Ana Lily Amirpour exploded onto the indie horror scene with her debut feature A Girl Walks Home Alone At Night. A sinister methodically paced black and white vampire movie, A Girl Walks Home was something of a hybrid between early Jim Jarmusch and a genre-obsessed Ingmar Bergman. Though Ms. Amirpour was born in California and her movie was made in California, her choice to use the Persian language highlighted the exoticism of this foreign-to-America examination of the intersection of the Muslim faith and pop culture modernity.
That’s nothing like The Bad Batch.
If one could compare A Girl Walks Home Alone At Night to Jim Jarmusch, The Bad Batch is closer to 1980s Ozploitation, but with a decidedly more gorgeously nihilistic edge to it. In the dystopian future, America no longer maintains prisons, having replaced them with border walls to keep the good people in and the bad people out. If a citizen is found guilty of a crime, they’re tattooed and banished from the country. These poor saps are left to fend for themselves in the harsh and unforgiving desert where people have formed dysfunctional communities and resorted to cannibalism to stay alive.
It’s in that setting that we’re introduced to Arlen (Suki Waterhouse), a young innocent-looking white girl who’s been banished from America before the credits have even finished rolling. There are no goals except survival, the one impulse that connects everybody in this vast wasteland. From the thong-wearing bodybuilding cannibal community that kidnaps her for dinner to the peaceful hippy-esque community of Comfort with a crazy cult leader of its own, virtually everybody is out for one thing: themselves. In order to survive, Arlen has to make a place for herself while still managing to keep a hold of her own sense of self.
If this sounds like the plot for a 1980s Cannon Film or some Australian pseudo-western like Mad Max or Dead-End Drive In, you’re on the right track. Amirpour’s story is a hazy drifting Fallout-style tale of two cities and the interloper who changes things just by introducing herself into the situation. Unlike the Ozploitation movies of old, this is no easy experience. The Bad Batch is defined by its sadistic violence, unflinching cruelty, and pitch black humor. Within the first fifteen minutes, Arlen is trapped, dismembered, and kept alive so the meat stays fresh for multiple days while a group of cannibals feast on the arm and leg they sawed off to the tune of Ace of Base’s All That She Wants.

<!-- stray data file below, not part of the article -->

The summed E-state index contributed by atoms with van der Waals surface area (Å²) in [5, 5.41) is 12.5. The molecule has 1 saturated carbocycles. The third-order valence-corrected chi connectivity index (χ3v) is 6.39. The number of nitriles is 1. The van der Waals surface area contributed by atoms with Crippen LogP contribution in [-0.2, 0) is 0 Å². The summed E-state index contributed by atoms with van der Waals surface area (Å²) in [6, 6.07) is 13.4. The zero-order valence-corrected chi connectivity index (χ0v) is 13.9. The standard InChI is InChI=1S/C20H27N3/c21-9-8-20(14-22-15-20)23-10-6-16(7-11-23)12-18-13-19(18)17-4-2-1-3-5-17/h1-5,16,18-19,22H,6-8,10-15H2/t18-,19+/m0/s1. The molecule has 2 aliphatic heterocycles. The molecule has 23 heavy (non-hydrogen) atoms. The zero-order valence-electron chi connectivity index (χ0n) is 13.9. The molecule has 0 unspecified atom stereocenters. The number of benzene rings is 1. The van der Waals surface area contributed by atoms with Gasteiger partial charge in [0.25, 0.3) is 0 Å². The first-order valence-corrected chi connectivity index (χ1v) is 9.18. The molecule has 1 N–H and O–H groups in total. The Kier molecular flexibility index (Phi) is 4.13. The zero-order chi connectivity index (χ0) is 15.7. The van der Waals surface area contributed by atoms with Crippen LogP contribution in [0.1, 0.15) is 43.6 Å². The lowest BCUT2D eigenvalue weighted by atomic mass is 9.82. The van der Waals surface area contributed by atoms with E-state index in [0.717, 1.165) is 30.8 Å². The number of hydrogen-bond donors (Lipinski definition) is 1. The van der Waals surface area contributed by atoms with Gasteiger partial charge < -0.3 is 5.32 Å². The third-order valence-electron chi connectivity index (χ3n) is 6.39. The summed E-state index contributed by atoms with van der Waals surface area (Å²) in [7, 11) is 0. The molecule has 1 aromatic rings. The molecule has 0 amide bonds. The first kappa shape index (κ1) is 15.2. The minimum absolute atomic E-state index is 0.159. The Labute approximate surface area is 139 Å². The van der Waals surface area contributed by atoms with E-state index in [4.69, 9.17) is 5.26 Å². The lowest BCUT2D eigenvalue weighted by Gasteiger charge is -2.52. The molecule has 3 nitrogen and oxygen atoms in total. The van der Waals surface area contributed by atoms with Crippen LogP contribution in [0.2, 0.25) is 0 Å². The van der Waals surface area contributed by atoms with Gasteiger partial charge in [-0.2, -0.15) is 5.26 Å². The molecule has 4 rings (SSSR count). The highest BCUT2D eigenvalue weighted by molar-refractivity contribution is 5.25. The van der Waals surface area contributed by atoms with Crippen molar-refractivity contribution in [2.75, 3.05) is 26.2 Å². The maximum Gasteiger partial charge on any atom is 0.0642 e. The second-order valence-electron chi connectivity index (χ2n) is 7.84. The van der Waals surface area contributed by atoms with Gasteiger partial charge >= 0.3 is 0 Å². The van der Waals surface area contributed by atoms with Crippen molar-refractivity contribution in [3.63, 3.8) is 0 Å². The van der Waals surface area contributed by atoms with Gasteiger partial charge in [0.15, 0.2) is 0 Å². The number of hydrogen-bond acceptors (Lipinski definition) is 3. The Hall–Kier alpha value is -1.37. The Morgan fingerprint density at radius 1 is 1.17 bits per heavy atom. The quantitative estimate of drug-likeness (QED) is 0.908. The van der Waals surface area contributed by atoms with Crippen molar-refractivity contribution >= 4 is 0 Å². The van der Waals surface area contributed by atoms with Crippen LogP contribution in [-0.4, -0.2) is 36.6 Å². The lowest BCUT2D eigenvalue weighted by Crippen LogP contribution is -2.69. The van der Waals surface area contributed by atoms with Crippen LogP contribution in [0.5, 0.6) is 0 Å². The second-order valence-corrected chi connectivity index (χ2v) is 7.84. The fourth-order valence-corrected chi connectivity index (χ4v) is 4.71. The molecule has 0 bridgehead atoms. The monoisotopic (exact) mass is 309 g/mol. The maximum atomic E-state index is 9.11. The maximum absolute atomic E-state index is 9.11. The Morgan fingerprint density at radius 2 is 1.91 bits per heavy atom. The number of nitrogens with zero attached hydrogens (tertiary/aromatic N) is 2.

Throughout the unrelenting cruelty, there’s a sense that Amirpour loves and loathes everything within the frame of the movie. Her characters aren’t single dimensional monsters who have the universal goal of loving or killing the protagonist. Miami Man (Jason Momoa) takes the time to draw a cute but amateur portrait of his daughter before brutally killing another victim for food, a testament that he knows how to desire and yet he must feed to stay alive.
The stratification and separation within this rebel society strains to recall our own societal ills. Comfort even has a megalomaniac who leads the city from behind closed doors. But, it comes off a little too pat, a little too easy, and a little too inspired by video games to ever reach deep into the morass of our depraved American subconscious. Amirpour has the ability to create lush visual depictions of cruelty, daring us to say that this is the post-Trump humanity that we fear, but hasn’t quite figured out what it all means.
This came to a head last month when a black female viewer, at an advanced screening in Chicago asked Amirpour what she meant by having Arlen, a white woman, assassinate a black woman (one of her former captors) by shooting her in the head in front of the woman’s child, whom Arlen then adopts. For much of the movie, the gruesome violence was well within the fantasy iconography of action movie or horror, including the image of the black woman helping to consume human flesh . But, this shooting mimicked the power imbalance of real world white-on-black shootings, especially given Arlen’s adoption of this woman’s child. And yet, Amirpour had no ready answer and dismissed the concerns about real-world analogues.
The Bad Batch isn’t a typical bubble-headed post-apocalyptic western genre exercise soaked in nostalgia, but it also isn’t as fully baked as it needs to be to sustain its nearly 2 hour run time. It’s a visually stunning, textural and graphic trip through genre territory that feels risky and dangerous again, remixing classic tropes in a distinctly post-Tarantino style without being beholden to the shallowness of nostalgia. Amirpour is beholden to the current onscreen emotions with distinctly feminine plot contrivances that many men will find to be shallow Harlequin tropisms. Yet, there’s something underdeveloped about her social commentary that she deliberately inserted into the movie despite not understanding the full ramifications of her actions. In a way, that simplicity almost fits in with the movie, where people act on their own behalf without fully understanding how their actions affect others. And yet, I hate to put it out there, this is not to be missed…with reservations.